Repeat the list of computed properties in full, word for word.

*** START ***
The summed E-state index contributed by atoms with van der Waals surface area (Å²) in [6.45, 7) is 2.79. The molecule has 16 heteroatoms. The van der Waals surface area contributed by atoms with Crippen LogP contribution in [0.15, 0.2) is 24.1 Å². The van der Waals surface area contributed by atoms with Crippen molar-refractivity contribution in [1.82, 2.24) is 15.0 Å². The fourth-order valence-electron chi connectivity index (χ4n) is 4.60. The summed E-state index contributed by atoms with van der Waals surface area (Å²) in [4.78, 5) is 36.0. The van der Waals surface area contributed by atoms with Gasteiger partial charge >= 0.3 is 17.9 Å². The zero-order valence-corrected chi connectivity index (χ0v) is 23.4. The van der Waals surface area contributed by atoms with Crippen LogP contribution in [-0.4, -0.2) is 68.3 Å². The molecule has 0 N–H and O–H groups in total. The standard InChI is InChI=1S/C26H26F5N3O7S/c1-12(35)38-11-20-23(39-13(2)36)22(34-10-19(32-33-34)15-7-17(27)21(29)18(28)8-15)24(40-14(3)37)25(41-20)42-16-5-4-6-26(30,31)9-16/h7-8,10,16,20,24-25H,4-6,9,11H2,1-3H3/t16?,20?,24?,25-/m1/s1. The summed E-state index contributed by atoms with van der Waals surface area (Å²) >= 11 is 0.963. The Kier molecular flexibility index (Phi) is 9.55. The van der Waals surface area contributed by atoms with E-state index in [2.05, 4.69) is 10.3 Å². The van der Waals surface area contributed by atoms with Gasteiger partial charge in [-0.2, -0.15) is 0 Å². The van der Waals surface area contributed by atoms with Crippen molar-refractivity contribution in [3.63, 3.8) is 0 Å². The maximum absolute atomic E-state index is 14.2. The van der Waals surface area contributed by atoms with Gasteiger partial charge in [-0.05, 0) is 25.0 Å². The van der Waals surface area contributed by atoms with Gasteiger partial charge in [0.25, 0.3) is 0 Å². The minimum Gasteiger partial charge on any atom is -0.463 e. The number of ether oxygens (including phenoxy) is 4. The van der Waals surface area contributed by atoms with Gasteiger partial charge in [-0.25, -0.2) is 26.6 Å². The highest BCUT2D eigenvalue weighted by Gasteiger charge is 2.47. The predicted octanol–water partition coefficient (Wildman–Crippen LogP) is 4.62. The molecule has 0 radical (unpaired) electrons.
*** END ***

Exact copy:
The summed E-state index contributed by atoms with van der Waals surface area (Å²) in [6.45, 7) is 2.79. The molecule has 16 heteroatoms. The van der Waals surface area contributed by atoms with Crippen LogP contribution in [0.15, 0.2) is 24.1 Å². The van der Waals surface area contributed by atoms with Crippen molar-refractivity contribution in [1.82, 2.24) is 15.0 Å². The fourth-order valence-electron chi connectivity index (χ4n) is 4.60. The summed E-state index contributed by atoms with van der Waals surface area (Å²) in [4.78, 5) is 36.0. The van der Waals surface area contributed by atoms with Gasteiger partial charge >= 0.3 is 17.9 Å². The zero-order valence-corrected chi connectivity index (χ0v) is 23.4. The van der Waals surface area contributed by atoms with Crippen LogP contribution in [-0.4, -0.2) is 68.3 Å². The molecule has 0 N–H and O–H groups in total. The standard InChI is InChI=1S/C26H26F5N3O7S/c1-12(35)38-11-20-23(39-13(2)36)22(34-10-19(32-33-34)15-7-17(27)21(29)18(28)8-15)24(40-14(3)37)25(41-20)42-16-5-4-6-26(30,31)9-16/h7-8,10,16,20,24-25H,4-6,9,11H2,1-3H3/t16?,20?,24?,25-/m1/s1. The summed E-state index contributed by atoms with van der Waals surface area (Å²) >= 11 is 0.963. The Kier molecular flexibility index (Phi) is 9.55. The van der Waals surface area contributed by atoms with E-state index in [2.05, 4.69) is 10.3 Å². The van der Waals surface area contributed by atoms with Gasteiger partial charge in [-0.2, -0.15) is 0 Å². The van der Waals surface area contributed by atoms with Crippen molar-refractivity contribution in [3.63, 3.8) is 0 Å². The maximum absolute atomic E-state index is 14.2. The van der Waals surface area contributed by atoms with Gasteiger partial charge in [-0.05, 0) is 25.0 Å². The van der Waals surface area contributed by atoms with Gasteiger partial charge in [0.25, 0.3) is 0 Å². The minimum Gasteiger partial charge on any atom is -0.463 e. The number of ether oxygens (including phenoxy) is 4. The van der Waals surface area contributed by atoms with Gasteiger partial charge in [-0.25, -0.2) is 26.6 Å². The highest BCUT2D eigenvalue weighted by Gasteiger charge is 2.47. The predicted octanol–water partition coefficient (Wildman–Crippen LogP) is 4.62. The molecule has 0 radical (unpaired) electrons.